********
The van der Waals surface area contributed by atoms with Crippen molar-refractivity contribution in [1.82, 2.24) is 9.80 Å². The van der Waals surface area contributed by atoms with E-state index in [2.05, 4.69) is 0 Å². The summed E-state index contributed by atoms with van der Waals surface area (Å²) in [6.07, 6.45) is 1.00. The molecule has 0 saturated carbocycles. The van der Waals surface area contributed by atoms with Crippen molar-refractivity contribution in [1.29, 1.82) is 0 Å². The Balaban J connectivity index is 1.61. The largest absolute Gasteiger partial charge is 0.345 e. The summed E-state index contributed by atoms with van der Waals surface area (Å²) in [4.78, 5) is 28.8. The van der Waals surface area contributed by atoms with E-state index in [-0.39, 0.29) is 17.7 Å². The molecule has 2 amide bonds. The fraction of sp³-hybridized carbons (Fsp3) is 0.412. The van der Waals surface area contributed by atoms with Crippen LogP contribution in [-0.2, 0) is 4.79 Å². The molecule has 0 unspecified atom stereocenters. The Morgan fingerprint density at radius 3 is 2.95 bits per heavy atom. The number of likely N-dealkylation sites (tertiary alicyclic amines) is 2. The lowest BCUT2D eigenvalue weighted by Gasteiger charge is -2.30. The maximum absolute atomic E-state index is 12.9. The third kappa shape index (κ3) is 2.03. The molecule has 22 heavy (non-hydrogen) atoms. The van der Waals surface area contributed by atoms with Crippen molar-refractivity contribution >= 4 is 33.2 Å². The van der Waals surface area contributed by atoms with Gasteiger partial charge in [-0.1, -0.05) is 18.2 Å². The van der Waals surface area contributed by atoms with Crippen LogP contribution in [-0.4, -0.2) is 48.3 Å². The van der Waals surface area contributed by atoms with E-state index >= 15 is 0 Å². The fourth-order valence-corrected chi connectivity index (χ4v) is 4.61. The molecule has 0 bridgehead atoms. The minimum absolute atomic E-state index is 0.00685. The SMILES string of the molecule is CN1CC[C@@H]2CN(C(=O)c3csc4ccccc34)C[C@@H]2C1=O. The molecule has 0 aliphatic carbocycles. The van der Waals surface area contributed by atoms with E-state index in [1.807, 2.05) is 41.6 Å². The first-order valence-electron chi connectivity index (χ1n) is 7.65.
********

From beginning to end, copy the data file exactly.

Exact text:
The van der Waals surface area contributed by atoms with Crippen molar-refractivity contribution in [1.82, 2.24) is 9.80 Å². The van der Waals surface area contributed by atoms with E-state index in [2.05, 4.69) is 0 Å². The summed E-state index contributed by atoms with van der Waals surface area (Å²) in [6.07, 6.45) is 1.00. The molecule has 0 saturated carbocycles. The van der Waals surface area contributed by atoms with Crippen molar-refractivity contribution in [1.29, 1.82) is 0 Å². The Balaban J connectivity index is 1.61. The largest absolute Gasteiger partial charge is 0.345 e. The summed E-state index contributed by atoms with van der Waals surface area (Å²) in [4.78, 5) is 28.8. The van der Waals surface area contributed by atoms with E-state index in [-0.39, 0.29) is 17.7 Å². The molecule has 2 amide bonds. The fraction of sp³-hybridized carbons (Fsp3) is 0.412. The van der Waals surface area contributed by atoms with Crippen LogP contribution in [-0.2, 0) is 4.79 Å². The molecule has 0 unspecified atom stereocenters. The Morgan fingerprint density at radius 3 is 2.95 bits per heavy atom. The number of likely N-dealkylation sites (tertiary alicyclic amines) is 2. The lowest BCUT2D eigenvalue weighted by Gasteiger charge is -2.30. The maximum absolute atomic E-state index is 12.9. The third kappa shape index (κ3) is 2.03. The molecule has 22 heavy (non-hydrogen) atoms. The van der Waals surface area contributed by atoms with Crippen molar-refractivity contribution >= 4 is 33.2 Å². The van der Waals surface area contributed by atoms with Gasteiger partial charge in [-0.1, -0.05) is 18.2 Å². The van der Waals surface area contributed by atoms with Crippen LogP contribution in [-0.4, -0.2) is 48.3 Å². The van der Waals surface area contributed by atoms with E-state index >= 15 is 0 Å². The fourth-order valence-corrected chi connectivity index (χ4v) is 4.61. The molecule has 0 bridgehead atoms. The minimum absolute atomic E-state index is 0.00685. The SMILES string of the molecule is CN1CC[C@@H]2CN(C(=O)c3csc4ccccc34)C[C@@H]2C1=O. The molecule has 0 aliphatic carbocycles. The van der Waals surface area contributed by atoms with E-state index in [1.807, 2.05) is 41.6 Å². The first-order valence-electron chi connectivity index (χ1n) is 7.65.